Amazon AWS follows a platform business model that gains traction by tapping into network effects. Born as an infrastructure built on top of Amazon’s infrastructure, AWS has become a company offering cloud services to thousands of clients from the enterprise level, to startups. And its marketplace enables companies to connect to other service providers to build integrated solutions for their organizations.
I want to highlight the importance of AWS in the overall Amazon business model and how it has changed over the years.
The importance of AWS on the overall Amazon business model
As I pointed out in this article, “back in 2000, Amazon was trying to figure out a way to allow other stores to build their e-commerce on top of Amazon. That is why the Amazon team came up with an e-commerce service at the time called Merchant.com. However, they soon realized that it was impossible to do that on the existing Amazon‘s infrastructure.”
That’s how Amazon AWS came to be. From that attempt to scale up Merchant.com infrastructure, the company managed to build instead an infrastructure that powers up an ecosystem of small and medium businesses.
Today Amazon AWS, although a separate unit within Amazon, is a crucial contributor to the company’s overall profitability, as pointed out in the infographic below:
- Ecosystem and network effects
The marginality of an ecosystem that sustains SMEs
Amazon reported a $2.7 billion net loss in 2022.
Nonetheless, Amazon’s AWS business has incredible growth and other profitable parts like Amazon Prime and Ads. The Amazon e-commerce platform runs at tight operating margins since it’s built for scale.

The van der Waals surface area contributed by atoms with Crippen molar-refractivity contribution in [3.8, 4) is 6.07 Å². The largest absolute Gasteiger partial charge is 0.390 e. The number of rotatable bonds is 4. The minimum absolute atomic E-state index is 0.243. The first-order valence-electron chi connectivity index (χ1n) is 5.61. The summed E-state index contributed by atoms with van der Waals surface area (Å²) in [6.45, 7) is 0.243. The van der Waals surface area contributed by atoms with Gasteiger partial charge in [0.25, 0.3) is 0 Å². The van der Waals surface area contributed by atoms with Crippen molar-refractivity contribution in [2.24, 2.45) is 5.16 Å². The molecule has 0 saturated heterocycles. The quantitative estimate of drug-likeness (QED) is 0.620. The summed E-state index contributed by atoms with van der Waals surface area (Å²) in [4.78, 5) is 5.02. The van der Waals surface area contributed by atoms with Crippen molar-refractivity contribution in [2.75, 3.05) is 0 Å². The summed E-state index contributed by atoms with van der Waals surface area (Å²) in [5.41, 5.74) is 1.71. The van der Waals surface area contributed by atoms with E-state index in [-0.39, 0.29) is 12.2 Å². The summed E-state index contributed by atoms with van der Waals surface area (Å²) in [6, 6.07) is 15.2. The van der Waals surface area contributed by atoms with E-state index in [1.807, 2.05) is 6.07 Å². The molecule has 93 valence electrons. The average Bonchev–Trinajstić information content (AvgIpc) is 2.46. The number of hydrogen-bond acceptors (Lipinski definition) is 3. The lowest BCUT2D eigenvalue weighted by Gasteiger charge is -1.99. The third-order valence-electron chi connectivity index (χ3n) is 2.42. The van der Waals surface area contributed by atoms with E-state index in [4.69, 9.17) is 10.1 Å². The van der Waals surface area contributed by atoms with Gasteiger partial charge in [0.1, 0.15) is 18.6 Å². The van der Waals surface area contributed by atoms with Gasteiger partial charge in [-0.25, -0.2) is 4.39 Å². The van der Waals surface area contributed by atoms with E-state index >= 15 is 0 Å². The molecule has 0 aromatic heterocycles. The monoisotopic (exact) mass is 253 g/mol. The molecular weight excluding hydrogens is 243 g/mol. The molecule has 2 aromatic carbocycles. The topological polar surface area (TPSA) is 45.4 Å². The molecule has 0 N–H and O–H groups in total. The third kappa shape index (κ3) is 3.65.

When you first look at AWS margins, the first thing you notice is how a company built on top of another platform (Amazon) has incredible margins.
That was possible thanks to the scalability implicit in its model.
A scalable platform
The company is applying its expertise in building up ecosystems on top of Amazon’s business model to build an entrepreneurial ecosystem that powers up the IT of countless numbers of companies.
It’s about the ecosystem
A platform business model follows a set of logic, which are relatively new, compared to traditional organizations.
Where traditional companies of the past built value on top of a value chain, made of verticalizing their supply chain (take the Luxottica case), to gain as much control as possible on the means of production, a platform business model aims at creating network effects.
Thus, the more it enables its key stakeholders (drivers – riders in Uber’s case, buyers and sellers in Amazon’s case, hosts and guests in Airbnb’s case, and so forth) to connect, and transact in a frictionless manner the more those repeated interactions and transactions drive up network effects.
Thus, an additional user doesn’t become more expensive for the platform business, instead, it makes the service more valuable for others joining in later, and it lowers up transactions cost associated with the platform.
Therefore, it becomes cheaper and better.
Amazon AWS in particular powers up thousands of businesses, from small to enterprise, both in the private and public sectors:
For instance, on the Amazon AWS site the company points out how “Expedia is all in on AWS, with plans to migrate 80 percent of its mission-critical apps from its on-premises data centers to the cloud in the next two to three years.”
Or how decacorn startups, like Airbnb “decided to migrate nearly all of its cloud computing functions to Amazon Web Services,” and as its CTO and co-founder pointed out the trigger was the “ease of managing and customizing the stack.
It was great to be able to ramp up more servers without having to contact anyone and without having minimum usage commitments.”